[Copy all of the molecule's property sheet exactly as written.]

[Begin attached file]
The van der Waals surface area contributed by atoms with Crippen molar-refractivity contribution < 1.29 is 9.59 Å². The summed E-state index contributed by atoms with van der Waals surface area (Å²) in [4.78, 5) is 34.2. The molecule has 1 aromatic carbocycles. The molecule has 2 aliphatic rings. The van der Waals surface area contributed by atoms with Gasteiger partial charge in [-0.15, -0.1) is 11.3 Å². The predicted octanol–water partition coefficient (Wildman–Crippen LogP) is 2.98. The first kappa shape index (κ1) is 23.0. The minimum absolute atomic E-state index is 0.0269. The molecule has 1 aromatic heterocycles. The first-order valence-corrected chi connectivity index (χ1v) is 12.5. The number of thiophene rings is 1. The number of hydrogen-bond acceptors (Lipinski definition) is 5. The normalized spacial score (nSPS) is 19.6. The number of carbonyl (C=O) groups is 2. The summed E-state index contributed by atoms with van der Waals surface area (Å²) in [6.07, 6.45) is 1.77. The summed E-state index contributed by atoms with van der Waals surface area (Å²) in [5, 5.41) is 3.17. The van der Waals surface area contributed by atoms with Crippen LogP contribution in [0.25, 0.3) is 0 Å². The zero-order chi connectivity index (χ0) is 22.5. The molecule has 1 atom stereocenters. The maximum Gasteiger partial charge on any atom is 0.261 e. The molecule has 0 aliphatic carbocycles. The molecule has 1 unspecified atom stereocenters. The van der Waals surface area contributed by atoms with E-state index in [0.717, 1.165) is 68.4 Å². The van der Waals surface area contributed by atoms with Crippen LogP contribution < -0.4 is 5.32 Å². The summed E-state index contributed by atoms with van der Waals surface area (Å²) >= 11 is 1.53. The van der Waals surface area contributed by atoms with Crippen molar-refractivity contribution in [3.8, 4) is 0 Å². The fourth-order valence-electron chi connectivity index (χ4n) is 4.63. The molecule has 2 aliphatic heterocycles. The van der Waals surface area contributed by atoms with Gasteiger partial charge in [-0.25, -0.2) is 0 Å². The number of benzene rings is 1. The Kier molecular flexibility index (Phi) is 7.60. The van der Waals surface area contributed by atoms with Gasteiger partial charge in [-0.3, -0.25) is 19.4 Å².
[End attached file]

The van der Waals surface area contributed by atoms with Crippen molar-refractivity contribution < 1.29 is 9.59 Å². The summed E-state index contributed by atoms with van der Waals surface area (Å²) in [4.78, 5) is 34.2. The molecule has 1 aromatic carbocycles. The molecule has 2 aliphatic rings. The van der Waals surface area contributed by atoms with Gasteiger partial charge in [-0.15, -0.1) is 11.3 Å². The predicted octanol–water partition coefficient (Wildman–Crippen LogP) is 2.98. The first kappa shape index (κ1) is 23.0. The minimum absolute atomic E-state index is 0.0269. The molecule has 1 aromatic heterocycles. The first-order valence-corrected chi connectivity index (χ1v) is 12.5. The number of thiophene rings is 1. The number of hydrogen-bond acceptors (Lipinski definition) is 5. The normalized spacial score (nSPS) is 19.6. The number of carbonyl (C=O) groups is 2. The summed E-state index contributed by atoms with van der Waals surface area (Å²) in [6.07, 6.45) is 1.77. The summed E-state index contributed by atoms with van der Waals surface area (Å²) in [5, 5.41) is 3.17. The van der Waals surface area contributed by atoms with Crippen LogP contribution in [0.25, 0.3) is 0 Å². The zero-order chi connectivity index (χ0) is 22.5. The molecule has 1 atom stereocenters. The maximum Gasteiger partial charge on any atom is 0.261 e. The molecule has 0 aliphatic carbocycles. The molecule has 1 unspecified atom stereocenters. The van der Waals surface area contributed by atoms with E-state index in [0.717, 1.165) is 68.4 Å². The van der Waals surface area contributed by atoms with Crippen LogP contribution < -0.4 is 5.32 Å². The summed E-state index contributed by atoms with van der Waals surface area (Å²) >= 11 is 1.53. The van der Waals surface area contributed by atoms with Crippen molar-refractivity contribution in [3.8, 4) is 0 Å². The fourth-order valence-electron chi connectivity index (χ4n) is 4.63. The molecule has 2 aliphatic heterocycles. The van der Waals surface area contributed by atoms with Gasteiger partial charge in [-0.25, -0.2) is 0 Å². The number of benzene rings is 1. The Kier molecular flexibility index (Phi) is 7.60. The van der Waals surface area contributed by atoms with Gasteiger partial charge in [-0.3, -0.25) is 19.4 Å².